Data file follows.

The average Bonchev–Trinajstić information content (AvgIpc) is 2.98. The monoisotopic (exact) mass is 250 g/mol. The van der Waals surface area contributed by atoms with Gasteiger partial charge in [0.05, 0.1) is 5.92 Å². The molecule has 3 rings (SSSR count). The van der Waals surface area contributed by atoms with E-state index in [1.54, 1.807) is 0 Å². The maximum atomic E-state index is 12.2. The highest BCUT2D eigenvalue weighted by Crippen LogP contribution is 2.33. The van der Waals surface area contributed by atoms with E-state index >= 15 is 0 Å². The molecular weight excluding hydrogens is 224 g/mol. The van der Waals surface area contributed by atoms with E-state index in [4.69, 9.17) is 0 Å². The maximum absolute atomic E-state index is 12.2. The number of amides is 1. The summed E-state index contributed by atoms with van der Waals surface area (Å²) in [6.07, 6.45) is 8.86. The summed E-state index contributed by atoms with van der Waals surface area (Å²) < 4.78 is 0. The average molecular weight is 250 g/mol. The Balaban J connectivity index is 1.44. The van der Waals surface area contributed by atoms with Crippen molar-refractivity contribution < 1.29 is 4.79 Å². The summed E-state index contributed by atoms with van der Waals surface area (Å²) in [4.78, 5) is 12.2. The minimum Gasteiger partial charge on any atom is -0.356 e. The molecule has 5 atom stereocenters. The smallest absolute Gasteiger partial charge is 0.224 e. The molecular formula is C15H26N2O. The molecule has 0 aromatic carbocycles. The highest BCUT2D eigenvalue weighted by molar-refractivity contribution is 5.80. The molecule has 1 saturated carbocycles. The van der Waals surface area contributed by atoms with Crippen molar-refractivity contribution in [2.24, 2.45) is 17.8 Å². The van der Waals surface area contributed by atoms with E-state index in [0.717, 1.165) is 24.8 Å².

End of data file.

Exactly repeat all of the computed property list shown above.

The average Bonchev–Trinajstić information content (AvgIpc) is 2.98. The monoisotopic (exact) mass is 250 g/mol. The van der Waals surface area contributed by atoms with Gasteiger partial charge in [0.05, 0.1) is 5.92 Å². The molecule has 3 rings (SSSR count). The van der Waals surface area contributed by atoms with E-state index in [1.54, 1.807) is 0 Å². The maximum atomic E-state index is 12.2. The highest BCUT2D eigenvalue weighted by Crippen LogP contribution is 2.33. The van der Waals surface area contributed by atoms with E-state index >= 15 is 0 Å². The molecular weight excluding hydrogens is 224 g/mol. The van der Waals surface area contributed by atoms with E-state index in [4.69, 9.17) is 0 Å². The maximum absolute atomic E-state index is 12.2. The number of amides is 1. The summed E-state index contributed by atoms with van der Waals surface area (Å²) in [6.07, 6.45) is 8.86. The summed E-state index contributed by atoms with van der Waals surface area (Å²) < 4.78 is 0. The average molecular weight is 250 g/mol. The Balaban J connectivity index is 1.44. The van der Waals surface area contributed by atoms with Crippen molar-refractivity contribution < 1.29 is 4.79 Å². The summed E-state index contributed by atoms with van der Waals surface area (Å²) in [4.78, 5) is 12.2. The minimum Gasteiger partial charge on any atom is -0.356 e. The molecule has 5 atom stereocenters. The smallest absolute Gasteiger partial charge is 0.224 e. The molecular formula is C15H26N2O. The molecule has 0 aromatic carbocycles. The highest BCUT2D eigenvalue weighted by molar-refractivity contribution is 5.80. The molecule has 1 saturated carbocycles. The van der Waals surface area contributed by atoms with Crippen molar-refractivity contribution in [2.24, 2.45) is 17.8 Å². The van der Waals surface area contributed by atoms with E-state index in [0.717, 1.165) is 24.8 Å².